Short Ribs a la Flamande

By Kayb
December 31, 2010
Short Ribs a la Flamande


Author Notes: When I first discovered carbonnades a la flamande, I thought I'd died and gone to Heaven. If there's anything that's better, it's making that dish with bone-in short ribs. Something about the bones just adds a little extra "oomph" that the beef stew meat lacks. This is one of my very favorite dishes when it's snowing, because it was snowing the first time I ever made it and I think of it whenever I see a stray flake.Kayb

Serves: 4-6

Ingredients

  • 3 pounds beef short ribs
  • 6 cups sliced onions (about 4 medium onions)
  • 1/2 cup flour
  • salt and pepperr
  • 2 bottles dark beer (I use Newcastle)
  • 2 tablespoons dijon mustard
  • 1 tablespoon brown sugar
  • olive oil
In This Recipe

Directions

  1. If your short ribs are not already cut into one-bone segments, cut them apart. Salt and pepper them well, and dredge in flour to coat.
  2. Brown short ribs a few at a time in a large Dutch oven. Remove to a plate when they're well browned, until all are browned.
  3. While ribs are browning, peel and slice onions into half-moons. You can add a few cloves of garlic if you wish. Braised meat is never harmed by the addition of garlic.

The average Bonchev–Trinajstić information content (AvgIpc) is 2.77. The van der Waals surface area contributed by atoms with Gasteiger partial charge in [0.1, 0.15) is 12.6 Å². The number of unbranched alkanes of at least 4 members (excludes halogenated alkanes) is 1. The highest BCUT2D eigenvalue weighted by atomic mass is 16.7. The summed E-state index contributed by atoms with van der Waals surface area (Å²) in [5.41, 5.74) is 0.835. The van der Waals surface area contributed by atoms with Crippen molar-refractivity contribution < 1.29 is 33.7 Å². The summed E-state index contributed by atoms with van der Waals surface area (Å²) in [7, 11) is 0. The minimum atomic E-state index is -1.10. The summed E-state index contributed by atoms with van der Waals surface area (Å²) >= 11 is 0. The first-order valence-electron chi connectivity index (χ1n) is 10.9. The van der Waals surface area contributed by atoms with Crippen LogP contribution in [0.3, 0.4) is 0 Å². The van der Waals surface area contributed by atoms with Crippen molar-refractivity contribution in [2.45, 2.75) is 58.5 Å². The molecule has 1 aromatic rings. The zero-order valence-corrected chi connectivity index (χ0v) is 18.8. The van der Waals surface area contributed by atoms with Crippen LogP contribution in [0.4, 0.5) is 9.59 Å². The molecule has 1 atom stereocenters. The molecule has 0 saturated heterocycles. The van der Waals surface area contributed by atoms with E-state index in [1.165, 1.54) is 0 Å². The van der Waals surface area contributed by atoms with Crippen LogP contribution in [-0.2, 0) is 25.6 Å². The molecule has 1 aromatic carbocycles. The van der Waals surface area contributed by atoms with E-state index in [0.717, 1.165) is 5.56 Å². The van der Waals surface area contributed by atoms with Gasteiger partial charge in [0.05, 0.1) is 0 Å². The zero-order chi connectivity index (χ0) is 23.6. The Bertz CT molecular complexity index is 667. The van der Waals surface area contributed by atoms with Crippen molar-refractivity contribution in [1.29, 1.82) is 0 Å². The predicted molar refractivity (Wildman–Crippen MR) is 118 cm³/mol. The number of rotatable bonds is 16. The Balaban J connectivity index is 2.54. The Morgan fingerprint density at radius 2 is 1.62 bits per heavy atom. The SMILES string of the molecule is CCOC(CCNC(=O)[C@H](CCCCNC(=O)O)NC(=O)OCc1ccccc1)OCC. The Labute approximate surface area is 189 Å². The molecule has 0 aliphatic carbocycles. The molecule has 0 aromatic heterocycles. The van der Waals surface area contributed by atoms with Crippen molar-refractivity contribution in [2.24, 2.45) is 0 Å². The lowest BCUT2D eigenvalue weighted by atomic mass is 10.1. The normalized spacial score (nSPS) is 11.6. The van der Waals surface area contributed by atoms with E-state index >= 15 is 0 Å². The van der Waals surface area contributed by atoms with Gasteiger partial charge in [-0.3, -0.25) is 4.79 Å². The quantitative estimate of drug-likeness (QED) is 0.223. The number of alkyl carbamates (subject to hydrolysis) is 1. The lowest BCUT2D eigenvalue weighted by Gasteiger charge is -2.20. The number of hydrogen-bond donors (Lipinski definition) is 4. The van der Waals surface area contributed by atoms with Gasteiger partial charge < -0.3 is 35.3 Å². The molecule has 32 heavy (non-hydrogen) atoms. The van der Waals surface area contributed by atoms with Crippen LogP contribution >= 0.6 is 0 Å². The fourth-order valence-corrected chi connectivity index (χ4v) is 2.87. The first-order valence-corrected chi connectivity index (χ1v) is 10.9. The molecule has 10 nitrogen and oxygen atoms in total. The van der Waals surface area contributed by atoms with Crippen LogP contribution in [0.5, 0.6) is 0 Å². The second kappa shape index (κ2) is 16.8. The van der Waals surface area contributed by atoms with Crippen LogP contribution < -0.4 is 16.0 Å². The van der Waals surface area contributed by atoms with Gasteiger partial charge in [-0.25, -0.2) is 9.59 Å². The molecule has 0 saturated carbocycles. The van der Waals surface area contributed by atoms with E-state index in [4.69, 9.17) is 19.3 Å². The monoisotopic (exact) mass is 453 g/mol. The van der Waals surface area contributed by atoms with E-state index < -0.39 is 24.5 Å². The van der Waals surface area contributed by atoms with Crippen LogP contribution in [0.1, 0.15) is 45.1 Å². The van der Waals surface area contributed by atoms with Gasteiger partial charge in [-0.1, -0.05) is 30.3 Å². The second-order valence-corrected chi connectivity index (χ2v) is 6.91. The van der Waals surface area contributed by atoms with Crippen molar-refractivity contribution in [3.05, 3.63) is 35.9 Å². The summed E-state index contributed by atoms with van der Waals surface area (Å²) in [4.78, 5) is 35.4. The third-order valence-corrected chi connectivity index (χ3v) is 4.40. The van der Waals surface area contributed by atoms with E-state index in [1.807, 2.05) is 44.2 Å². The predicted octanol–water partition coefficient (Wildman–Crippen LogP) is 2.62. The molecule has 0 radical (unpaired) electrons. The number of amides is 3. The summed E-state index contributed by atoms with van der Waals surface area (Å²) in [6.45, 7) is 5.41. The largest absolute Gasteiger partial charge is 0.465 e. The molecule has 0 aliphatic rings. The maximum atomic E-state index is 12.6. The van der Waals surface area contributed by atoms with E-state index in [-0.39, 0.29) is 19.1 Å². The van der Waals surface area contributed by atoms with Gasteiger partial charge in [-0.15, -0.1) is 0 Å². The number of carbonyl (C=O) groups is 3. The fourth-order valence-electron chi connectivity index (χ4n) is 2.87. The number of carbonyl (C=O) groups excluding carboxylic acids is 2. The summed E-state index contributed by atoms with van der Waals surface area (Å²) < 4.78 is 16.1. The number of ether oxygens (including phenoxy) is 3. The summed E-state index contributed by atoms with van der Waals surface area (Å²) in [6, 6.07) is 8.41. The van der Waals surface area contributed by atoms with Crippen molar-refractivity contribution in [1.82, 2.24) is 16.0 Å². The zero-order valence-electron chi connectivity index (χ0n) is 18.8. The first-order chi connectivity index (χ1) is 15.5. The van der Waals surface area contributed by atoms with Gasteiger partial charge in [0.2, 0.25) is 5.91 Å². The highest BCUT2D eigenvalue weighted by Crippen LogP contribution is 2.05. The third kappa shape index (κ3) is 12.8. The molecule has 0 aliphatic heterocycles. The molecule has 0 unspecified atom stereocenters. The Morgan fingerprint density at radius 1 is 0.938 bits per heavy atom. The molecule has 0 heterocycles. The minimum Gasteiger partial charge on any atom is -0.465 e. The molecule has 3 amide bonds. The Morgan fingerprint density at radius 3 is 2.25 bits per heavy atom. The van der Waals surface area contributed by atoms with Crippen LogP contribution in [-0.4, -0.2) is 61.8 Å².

4. Cook onions in the same pot until they begin to caramelize and turn a light gold in color.
  5. Add a bottle of Newcastle to deglaze the pot. Once that's well stirred and about to come to a boil, add back the ribs.
  6. Reduce heat to a simmer and cook for three or four hours. Check periodically to see if more liquid is needed; add more Newcastle as required. You probably bought a six-pack, so be generous.
  7. When meat gets to the fork-tender stage, add Dijon and brown sugar. Simmer for at least another hour before serving.
  8. Serve over buttered egg noodles. If you're finicky, you can remove the bones, which should just slip away from the meat, before serving. Serve with a hefty whole-wheat kind of bread, or maybe even pumpernickel, and the rest of the Newcastle. Pickles and olives do not go amiss with this.

More Great Recipes:
Beef|Rib|Entree

Reviews (5) Questions (0)

5 Reviews

Author Comment
Kayb January 2, 2011
They really do. I've taken to picking up marrow bones from the butcher and roasting, then freezing them, just to have some to throw into a braise, as it seems I'm braising SOMETHING about four days a week in the winter!
 
Author Comment
Kayb January 2, 2011
Oops. That was supposed to be in reply to lastnightsdinner!
 
lksugarman January 2, 2011
This sounds divine. Can't wait to make it. I think a vegetarian version of the Brussels sprouts salad would be a perfect accompaniment.
 
Author Comment
Kayb January 2, 2011
It may just be me, but I never want much in the way of green when I make this. I agree, though, that if you did, the Brussels Sprout salad would be a good one.
 
lastnightsdinner January 2, 2011
Sounds like perfect winter comfort food :) I agree about the bones - they add so much flavor to a braise.